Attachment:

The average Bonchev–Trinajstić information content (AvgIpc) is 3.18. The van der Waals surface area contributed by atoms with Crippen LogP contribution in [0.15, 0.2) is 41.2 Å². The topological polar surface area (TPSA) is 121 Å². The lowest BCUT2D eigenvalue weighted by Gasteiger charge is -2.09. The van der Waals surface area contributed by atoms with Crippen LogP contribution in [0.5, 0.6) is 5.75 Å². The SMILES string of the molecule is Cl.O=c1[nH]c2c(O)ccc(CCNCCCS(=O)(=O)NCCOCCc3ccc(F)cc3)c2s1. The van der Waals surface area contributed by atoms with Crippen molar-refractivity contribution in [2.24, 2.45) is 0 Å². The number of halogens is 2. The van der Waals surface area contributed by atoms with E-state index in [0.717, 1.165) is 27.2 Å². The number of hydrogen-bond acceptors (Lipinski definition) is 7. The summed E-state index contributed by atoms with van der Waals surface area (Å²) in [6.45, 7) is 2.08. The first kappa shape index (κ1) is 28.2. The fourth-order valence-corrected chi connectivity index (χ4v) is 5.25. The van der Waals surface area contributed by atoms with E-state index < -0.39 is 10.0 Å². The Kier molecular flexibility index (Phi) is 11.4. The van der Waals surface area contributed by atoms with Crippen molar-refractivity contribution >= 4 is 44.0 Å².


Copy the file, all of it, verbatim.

The average Bonchev–Trinajstić information content (AvgIpc) is 3.18. The van der Waals surface area contributed by atoms with Crippen LogP contribution in [0.15, 0.2) is 41.2 Å². The topological polar surface area (TPSA) is 121 Å². The lowest BCUT2D eigenvalue weighted by Gasteiger charge is -2.09. The van der Waals surface area contributed by atoms with Crippen LogP contribution in [0.5, 0.6) is 5.75 Å². The SMILES string of the molecule is Cl.O=c1[nH]c2c(O)ccc(CCNCCCS(=O)(=O)NCCOCCc3ccc(F)cc3)c2s1. The van der Waals surface area contributed by atoms with Crippen molar-refractivity contribution in [2.24, 2.45) is 0 Å². The number of halogens is 2. The van der Waals surface area contributed by atoms with E-state index in [0.717, 1.165) is 27.2 Å². The number of hydrogen-bond acceptors (Lipinski definition) is 7. The summed E-state index contributed by atoms with van der Waals surface area (Å²) in [6.45, 7) is 2.08. The first kappa shape index (κ1) is 28.2. The fourth-order valence-corrected chi connectivity index (χ4v) is 5.25. The van der Waals surface area contributed by atoms with E-state index < -0.39 is 10.0 Å². The Kier molecular flexibility index (Phi) is 11.4. The van der Waals surface area contributed by atoms with Crippen molar-refractivity contribution >= 4 is 44.0 Å².